Human DNA polymerase ε associated proteins : identification and characterization of the B-subunit of DNA polymerase ε and TopBP1
|Organizations:||University of Oulu, Biocenter Oulu
University of Oulu, Faculty of Science, Department of Biochemistry
|Online Access:||PDF Full Text (PDF, 1 MB)|
|Persistent link:|| http://urn.fi/urn:isbn:9514259688
|Publish Date:|| 2001-04-17
|Thesis type:||Doctoral Dissertation
|Defence Note:||Academic Dissertation to be presented with the assent of the Faculty of Science, University of Oulu, for public discussion in Raahensali (Auditorium L 10), Linnanmaa, on May 11th, 2001, at 12 noon.
Docent Mikko Frilander
Docent Marikki Laiho
DNA polymerase ε from HeLa cells has been purified as a heterodimer of a 261 kDa catalytic subunit and a tightly associated smaller polypeptide, the B-subunit. The cDNAs encoding the B-subunits of both human and mouse Pol ε were cloned and shown to encode proteins with a predicted molecular weight of 59 kDa. These subunits are 90 % identical and share 22 % identity with the 80 kDa B-subunit of Saccharomyces cerevisiae Pol ε. The gene for the human Pol ε B-subunit was localized to chromosome 14q21-q22 by fluorescence in situ hybridization.
Primary structure analysis of the Pol ε B-subunits demonstrated that they are similar to the B-subunits of Pol α, Pol δ and archaeal DNA polymerases, and comprise a novel protein family of DNA polymerase associated-B-subunits. The family members have 12 conserved motifs distributed in the C-terminal parts, which apparently form crucial structural and functional sites. Secondary structure predictions indicate that the B-subunits share a similar fold, and phylogenetic analysis demonstrated that the B-subunits of Pol α and ε form one subfamily, while the B-subunits of Pol δ and the archaeal proteins form a second subfamily. The corresponding eukaryotic and archaeal catalytic subunits are not related, but all have the characteristics of replicative DNA polymerases. This indicates that the B-subunits of replicative DNA polymerases from archaea to eukaryotes belong to the same protein family and perform similar functions.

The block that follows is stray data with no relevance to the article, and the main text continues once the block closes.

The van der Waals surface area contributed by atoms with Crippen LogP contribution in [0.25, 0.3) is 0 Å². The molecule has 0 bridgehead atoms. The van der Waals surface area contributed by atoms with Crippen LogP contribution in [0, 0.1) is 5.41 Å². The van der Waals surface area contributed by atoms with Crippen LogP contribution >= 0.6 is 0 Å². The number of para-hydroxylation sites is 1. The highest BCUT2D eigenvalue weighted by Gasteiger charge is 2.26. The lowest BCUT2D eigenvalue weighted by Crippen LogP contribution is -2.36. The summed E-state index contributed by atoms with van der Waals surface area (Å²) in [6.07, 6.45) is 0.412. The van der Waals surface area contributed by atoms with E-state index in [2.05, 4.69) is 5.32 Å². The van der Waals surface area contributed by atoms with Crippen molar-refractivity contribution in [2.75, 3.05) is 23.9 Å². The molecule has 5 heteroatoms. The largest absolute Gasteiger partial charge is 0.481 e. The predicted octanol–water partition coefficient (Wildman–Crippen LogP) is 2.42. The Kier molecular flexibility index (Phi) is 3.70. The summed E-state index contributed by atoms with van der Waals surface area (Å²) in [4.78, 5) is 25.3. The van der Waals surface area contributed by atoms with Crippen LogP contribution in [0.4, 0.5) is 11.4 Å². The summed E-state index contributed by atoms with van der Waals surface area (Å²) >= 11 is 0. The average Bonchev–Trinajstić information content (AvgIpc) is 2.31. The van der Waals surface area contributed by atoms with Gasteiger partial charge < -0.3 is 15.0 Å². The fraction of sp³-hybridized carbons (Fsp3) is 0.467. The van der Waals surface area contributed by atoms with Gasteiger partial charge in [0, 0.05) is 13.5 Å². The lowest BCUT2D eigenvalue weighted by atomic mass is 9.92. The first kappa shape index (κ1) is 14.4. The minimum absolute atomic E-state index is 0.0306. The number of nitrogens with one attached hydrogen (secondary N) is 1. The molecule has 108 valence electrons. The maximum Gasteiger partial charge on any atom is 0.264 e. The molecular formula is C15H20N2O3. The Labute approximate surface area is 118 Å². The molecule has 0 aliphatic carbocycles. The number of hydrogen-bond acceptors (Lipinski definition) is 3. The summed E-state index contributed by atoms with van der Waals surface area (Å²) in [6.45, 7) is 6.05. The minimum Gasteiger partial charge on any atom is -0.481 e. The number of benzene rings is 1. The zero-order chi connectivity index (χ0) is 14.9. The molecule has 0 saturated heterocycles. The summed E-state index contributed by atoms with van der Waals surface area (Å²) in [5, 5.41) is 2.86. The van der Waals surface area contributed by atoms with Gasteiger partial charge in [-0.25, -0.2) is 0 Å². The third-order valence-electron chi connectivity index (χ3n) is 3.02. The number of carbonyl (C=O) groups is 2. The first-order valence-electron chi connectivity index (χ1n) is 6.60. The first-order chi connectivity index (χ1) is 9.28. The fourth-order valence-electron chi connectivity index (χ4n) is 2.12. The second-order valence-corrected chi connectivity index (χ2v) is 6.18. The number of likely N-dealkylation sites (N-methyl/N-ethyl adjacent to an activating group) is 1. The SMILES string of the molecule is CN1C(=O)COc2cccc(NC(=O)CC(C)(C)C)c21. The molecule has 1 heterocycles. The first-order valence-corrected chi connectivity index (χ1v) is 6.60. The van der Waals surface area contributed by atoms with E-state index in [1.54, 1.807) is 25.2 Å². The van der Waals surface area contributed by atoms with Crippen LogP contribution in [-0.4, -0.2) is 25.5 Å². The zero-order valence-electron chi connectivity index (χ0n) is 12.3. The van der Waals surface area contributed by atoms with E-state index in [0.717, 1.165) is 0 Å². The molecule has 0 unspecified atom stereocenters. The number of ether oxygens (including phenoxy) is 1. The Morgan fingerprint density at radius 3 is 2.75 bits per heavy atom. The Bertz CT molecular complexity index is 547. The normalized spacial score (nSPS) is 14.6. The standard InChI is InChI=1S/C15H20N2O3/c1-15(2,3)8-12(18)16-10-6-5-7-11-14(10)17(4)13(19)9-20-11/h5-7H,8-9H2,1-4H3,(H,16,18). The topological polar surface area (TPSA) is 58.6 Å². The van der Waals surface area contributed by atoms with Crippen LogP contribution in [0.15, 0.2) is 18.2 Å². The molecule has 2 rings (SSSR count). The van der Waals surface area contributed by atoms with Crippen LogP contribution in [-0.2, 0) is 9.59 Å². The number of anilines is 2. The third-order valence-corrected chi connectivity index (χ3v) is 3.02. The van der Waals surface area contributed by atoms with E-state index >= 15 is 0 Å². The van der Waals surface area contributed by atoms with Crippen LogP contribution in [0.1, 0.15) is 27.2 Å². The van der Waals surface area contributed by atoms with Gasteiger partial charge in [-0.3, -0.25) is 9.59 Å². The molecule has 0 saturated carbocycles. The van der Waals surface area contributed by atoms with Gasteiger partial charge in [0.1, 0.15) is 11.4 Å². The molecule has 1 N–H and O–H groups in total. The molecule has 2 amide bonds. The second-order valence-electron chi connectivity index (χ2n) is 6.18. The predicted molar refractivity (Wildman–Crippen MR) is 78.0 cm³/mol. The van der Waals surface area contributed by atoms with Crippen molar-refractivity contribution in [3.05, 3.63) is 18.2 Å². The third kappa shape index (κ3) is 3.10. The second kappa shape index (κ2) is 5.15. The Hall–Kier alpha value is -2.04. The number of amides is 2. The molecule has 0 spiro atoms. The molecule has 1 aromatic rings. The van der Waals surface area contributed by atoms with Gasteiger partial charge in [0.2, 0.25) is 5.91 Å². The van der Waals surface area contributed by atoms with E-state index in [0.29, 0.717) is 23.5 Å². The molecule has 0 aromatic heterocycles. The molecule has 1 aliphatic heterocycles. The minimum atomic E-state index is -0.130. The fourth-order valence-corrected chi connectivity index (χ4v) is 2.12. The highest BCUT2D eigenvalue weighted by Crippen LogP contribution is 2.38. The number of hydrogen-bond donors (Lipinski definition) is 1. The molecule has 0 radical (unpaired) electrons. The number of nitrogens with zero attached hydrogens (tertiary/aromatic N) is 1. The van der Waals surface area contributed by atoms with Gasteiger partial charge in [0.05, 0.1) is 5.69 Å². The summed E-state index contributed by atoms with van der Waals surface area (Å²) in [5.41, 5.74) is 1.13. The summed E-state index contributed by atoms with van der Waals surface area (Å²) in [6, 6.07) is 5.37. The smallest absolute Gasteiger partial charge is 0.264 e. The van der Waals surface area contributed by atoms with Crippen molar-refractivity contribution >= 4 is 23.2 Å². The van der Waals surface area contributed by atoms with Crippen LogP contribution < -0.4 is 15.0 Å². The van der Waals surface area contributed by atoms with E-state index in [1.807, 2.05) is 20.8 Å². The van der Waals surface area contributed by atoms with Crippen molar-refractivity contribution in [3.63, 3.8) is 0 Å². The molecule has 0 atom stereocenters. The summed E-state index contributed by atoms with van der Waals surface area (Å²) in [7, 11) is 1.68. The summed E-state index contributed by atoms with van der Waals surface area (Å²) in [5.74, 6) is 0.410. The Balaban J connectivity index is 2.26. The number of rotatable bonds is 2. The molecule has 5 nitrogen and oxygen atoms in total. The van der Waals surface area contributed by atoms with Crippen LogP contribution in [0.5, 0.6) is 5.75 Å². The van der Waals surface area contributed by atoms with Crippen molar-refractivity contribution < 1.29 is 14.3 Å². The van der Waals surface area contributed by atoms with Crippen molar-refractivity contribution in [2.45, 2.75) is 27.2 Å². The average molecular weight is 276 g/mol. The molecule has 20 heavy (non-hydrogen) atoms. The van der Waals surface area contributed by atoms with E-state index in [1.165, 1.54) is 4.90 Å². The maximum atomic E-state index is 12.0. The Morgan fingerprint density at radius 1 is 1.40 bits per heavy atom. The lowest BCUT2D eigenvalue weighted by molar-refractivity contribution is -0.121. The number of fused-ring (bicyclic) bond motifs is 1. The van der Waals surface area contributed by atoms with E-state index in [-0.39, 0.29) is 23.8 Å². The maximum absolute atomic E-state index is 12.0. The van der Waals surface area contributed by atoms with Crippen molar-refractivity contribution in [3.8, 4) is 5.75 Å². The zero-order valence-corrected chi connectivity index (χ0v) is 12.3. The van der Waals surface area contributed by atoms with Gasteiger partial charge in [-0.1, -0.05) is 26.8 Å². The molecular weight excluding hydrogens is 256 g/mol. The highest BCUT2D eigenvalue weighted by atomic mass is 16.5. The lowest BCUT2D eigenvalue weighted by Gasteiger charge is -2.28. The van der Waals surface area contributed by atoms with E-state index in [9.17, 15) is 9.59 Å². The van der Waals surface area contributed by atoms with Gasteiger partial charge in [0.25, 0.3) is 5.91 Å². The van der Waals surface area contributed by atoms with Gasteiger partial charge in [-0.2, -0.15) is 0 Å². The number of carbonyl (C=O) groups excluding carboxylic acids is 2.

In S. cerevisiae, Pol ε associates with the checkpoint protein Dpb11. In this study, a human protein, TopBP1, with structural similarity to the budding yeast Dpb11, fission yeast Cut5 and the breast cancer susceptibility gene product Brca1 was identified. The human TOPBP1 gene localizes to chromosome 3q21-q23 and encodes a phosphoprotein of 180 kDa. TopBP1 has eight BRCT domains and is also closely related to the recently identified Drosophila melanogaster Mus101. TopBP1 expression is induced at the G1/S boundary and it performs an important role in DNA replication, as evidenced by inhibition of DNA synthesis by TopBP1 antiserum in isolated nuclei. TopBP1 also associates with Pol ε and localizes, together with Brca1 to distinct foci in S-phase, but not to sites of ongoing DNA replication. Inhibition of DNA replication leads to re-localization of TopBP1 and Brca1 to stalled replication forks. DNA damage induces formation of distinct TopBP1 foci that co-localize with Brca1 in S-phase, but not in G1-phase. The role of TopBP1 in the DNA damage response is also supported by the interaction between TopBP1 and the human checkpoint protein hRad9. These results implicate TopBP1 in replication and checkpoint functions.
Acta Universitatis Ouluensis. D, Medica
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